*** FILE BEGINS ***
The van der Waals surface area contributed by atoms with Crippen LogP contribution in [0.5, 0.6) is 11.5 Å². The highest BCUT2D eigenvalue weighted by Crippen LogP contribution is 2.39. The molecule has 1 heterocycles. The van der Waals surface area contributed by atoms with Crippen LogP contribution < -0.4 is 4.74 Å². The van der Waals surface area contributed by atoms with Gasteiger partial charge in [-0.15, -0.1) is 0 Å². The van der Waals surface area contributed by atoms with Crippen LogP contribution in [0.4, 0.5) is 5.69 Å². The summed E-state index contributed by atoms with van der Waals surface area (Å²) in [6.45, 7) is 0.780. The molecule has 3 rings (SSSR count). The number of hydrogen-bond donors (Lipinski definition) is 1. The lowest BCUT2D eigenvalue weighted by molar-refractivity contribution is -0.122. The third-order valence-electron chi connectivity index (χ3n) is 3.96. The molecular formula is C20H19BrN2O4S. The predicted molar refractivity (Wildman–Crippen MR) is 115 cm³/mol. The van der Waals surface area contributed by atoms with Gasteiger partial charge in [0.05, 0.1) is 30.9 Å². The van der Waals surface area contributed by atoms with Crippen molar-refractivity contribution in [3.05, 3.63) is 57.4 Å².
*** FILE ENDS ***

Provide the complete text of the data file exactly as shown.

The van der Waals surface area contributed by atoms with Crippen LogP contribution in [0.5, 0.6) is 11.5 Å². The highest BCUT2D eigenvalue weighted by Crippen LogP contribution is 2.39. The molecule has 1 heterocycles. The van der Waals surface area contributed by atoms with Crippen LogP contribution < -0.4 is 4.74 Å². The van der Waals surface area contributed by atoms with Gasteiger partial charge in [-0.15, -0.1) is 0 Å². The van der Waals surface area contributed by atoms with Crippen LogP contribution in [0.4, 0.5) is 5.69 Å². The summed E-state index contributed by atoms with van der Waals surface area (Å²) in [6.45, 7) is 0.780. The molecule has 3 rings (SSSR count). The number of hydrogen-bond donors (Lipinski definition) is 1. The lowest BCUT2D eigenvalue weighted by molar-refractivity contribution is -0.122. The third-order valence-electron chi connectivity index (χ3n) is 3.96. The molecular formula is C20H19BrN2O4S. The predicted molar refractivity (Wildman–Crippen MR) is 115 cm³/mol. The van der Waals surface area contributed by atoms with Gasteiger partial charge in [0.05, 0.1) is 30.9 Å². The van der Waals surface area contributed by atoms with Crippen molar-refractivity contribution in [3.05, 3.63) is 57.4 Å².